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Star Scientist 
of the Month

"The tools I developed are essentially moving the diagnosis of congenital heart disease forward. That's a great contribution to be part of"

Dr Eddie Ip, a mature age student who just completed his PhD, shares his journey. From working in IT all over the world, to starting over in pursuit of a career in science and making a difference in heart research.

Eddie IP

Eddie, you have been nominated as this month’s winner of the Star Scientist award, and you have just successfully completed your PhD, congratulations! How are you feeling?

Thank you very much, I’m honoured to have been nominated! It felt fantastic to finish my PhD too. After four long years, to finally put it out there and have it completely done, it was awesome. I can’t express how exciting it was to press that submission button! I think it actually took me a little while to press that button, to be sure that everything was there, and it was finally ready to go. But it felt great.

I'm sure it was a huge relief. What happens after you submit your PhD?

Each examiner will spend time reading, going through your thesis so that they can come back with points they felt maybe needed more work. Just as an example, they could say that your conclusion isn’t quite correct, or just minor things like the flow of a particular chapter or the thesis overall isn’t quite working, things like that.

Luckily, I had only been given minor corrections, so I spoke to my supervisor to see if any new work might be needed to bring everything up to speed to get it approved by the school.

Who was your supervisor? What role did your supervisor play in your PhD?

My primary supervisor was  Associate Professor Eleni Giannoulatou, who is the head of the Computational Genomics Lab at the Victor Chang Cardiac Research Institute. Eleni has been amazing; I don’t think the last four years would have been a success without her contributions and guidance.

It’s been a really interesting journey because when I started with Eleni, she had just opened her lab, and it was myself and two Research Assistants, Michael and Jake. The lab has grown tremendously since then, with two more Research Assistants, two postdocs and two more PhD students. 

Eddie Ip with Eleni and team

Despite being busy managing a quickly expanding lab, Eleni has always given consistent contributions into my PhD, which was amazing. I couldn’t have done it without her.

As well as Eleni, my co-supervisor was Professor Sally Dunwoodie, head of the Embryology lab at the Victor Chang Cardiac Research Institute. My PhD was very much collaborative between the two labs.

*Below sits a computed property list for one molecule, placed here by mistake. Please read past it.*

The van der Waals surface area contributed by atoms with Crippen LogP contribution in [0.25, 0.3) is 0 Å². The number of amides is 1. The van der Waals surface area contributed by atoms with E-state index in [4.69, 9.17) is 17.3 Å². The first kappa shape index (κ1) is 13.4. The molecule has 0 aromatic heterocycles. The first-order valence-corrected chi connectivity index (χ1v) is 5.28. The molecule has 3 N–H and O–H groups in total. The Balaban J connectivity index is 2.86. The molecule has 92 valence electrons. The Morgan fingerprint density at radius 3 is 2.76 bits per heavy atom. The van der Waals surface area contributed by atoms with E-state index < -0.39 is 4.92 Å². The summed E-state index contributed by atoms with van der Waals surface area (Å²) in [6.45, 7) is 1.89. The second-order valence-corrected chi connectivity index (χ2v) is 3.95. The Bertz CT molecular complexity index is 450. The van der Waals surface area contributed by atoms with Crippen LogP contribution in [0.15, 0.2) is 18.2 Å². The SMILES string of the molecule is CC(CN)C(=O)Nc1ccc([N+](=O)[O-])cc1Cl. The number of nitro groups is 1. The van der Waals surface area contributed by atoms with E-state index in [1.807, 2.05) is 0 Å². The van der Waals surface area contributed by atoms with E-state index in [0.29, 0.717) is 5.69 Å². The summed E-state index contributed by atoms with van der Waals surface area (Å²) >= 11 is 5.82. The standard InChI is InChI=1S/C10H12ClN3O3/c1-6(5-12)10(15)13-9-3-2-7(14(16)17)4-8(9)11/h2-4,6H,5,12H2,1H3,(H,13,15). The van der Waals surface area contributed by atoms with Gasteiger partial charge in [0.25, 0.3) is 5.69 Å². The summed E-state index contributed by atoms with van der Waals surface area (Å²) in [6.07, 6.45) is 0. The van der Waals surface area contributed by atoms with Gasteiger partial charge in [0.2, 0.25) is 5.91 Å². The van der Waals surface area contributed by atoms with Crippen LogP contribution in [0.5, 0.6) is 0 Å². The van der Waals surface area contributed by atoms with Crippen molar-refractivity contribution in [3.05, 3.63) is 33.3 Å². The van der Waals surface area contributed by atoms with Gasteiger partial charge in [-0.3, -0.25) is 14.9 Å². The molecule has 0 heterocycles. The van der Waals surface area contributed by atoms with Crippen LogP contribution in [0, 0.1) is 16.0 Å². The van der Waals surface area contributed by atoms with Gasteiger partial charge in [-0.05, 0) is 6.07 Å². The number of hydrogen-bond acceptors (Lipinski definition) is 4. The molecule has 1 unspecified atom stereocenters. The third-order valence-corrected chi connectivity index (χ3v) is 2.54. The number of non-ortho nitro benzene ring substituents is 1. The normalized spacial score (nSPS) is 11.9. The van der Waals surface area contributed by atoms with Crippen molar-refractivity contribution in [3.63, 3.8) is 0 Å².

What was your PhD focused on?

The PhD itself looked at the patient cohort for congenital heart disease that Sally has gathered, along with Dr David Winlaw and Westmead Children’s hospital. Using bioinformatic software and techniques, we were trying to find variants that may be the cause behind the congenital heart disease in those patients.

Previously, the analysis was usually family by family, studying each family members genome sequence to understand where the congenital heart disease may have come from. This is a very time-consuming process.

However, now Sally has been able to get whole genome sequencing applied to the large cohort of patients, I think in total more than a hundred families, which is incredible. We want to be able to look at all that data, across the board, in a much speedier fashion by prioritising the pathogenicity, or the severity in causing disease to the patient of the genetic variants. This will hopefully help us narrow down the gene(s) that can be attributed to the condition.

Another part of my PhD involved investigating how to find the ‘unknown’ genes leading to congenital heart disease (CHD). I was looking for genes in the CHD patients that have more variants in them compared to control samples, than those seen in healthy patients. If a gene has more damaging variants compared to healthy people, it might be a gene that’s causing CHD. That’s the area of focus I am really interested in continuing, looking at the genes we haven’t looked at before and don’t understand as much about.

Were you successful in doing that?

Yes, we had some success, using our method against the genes curated by Sally’s lab, we were able to improve the diagnostic rate for congenital heart disease from a generally accepted 20% to 30%. Those results were published in a paper authored by Dimuthu Alankarage, a postdoc in Sally’s lab. When we looked at this large cohort of patients, we achieved at least 30% diagnosis for the cause of congenital heart disease in those families.

That’s a great result! So, tell us more about the tool you developed to be able to achieve that?

My tool is called VPOT, it is a variant prioritisation software. So far it has mostly been used within the Victor Chang Cardiac Research Institute, but it is freely available to the public. It was published in the journal Genomics Proteomics and Bioinformatics.

I combined ‘predictive’ algorithm scores for each variant with filtering criteria to create a single priority score that allows the user, the person searching through those variants, to isolate or prioritise variants that are more likely to be damaging.

Each genome has at least a million different variants, this tool allows us to sort through them, to find out which ones are most damaging or more likely to cause a disease. Doing that manually takes a lot of time. By utilising VPOT, not only can we look at these millions of variants, but we can also look at hundreds of patients at the same time. It saves a substantial amount of time.

It’s great to see my tool being used in the Institute at the moment. Not just in Sally’s lab but also in Professor Diane Fatkin’s Inherited Diseases lab. I believe Professor Bob Graham’s SCAD lab is also about to start using it as well.

What were you doing before your PhD?

I guess I am a little different to other PhD students because I’m a mature student. Prior to my studies, I worked as an IT consultant, mostly in the airline industry. I was lucky enough to spend several years overseas, mostly in America and the UK. I finished up in New York, with Citibank.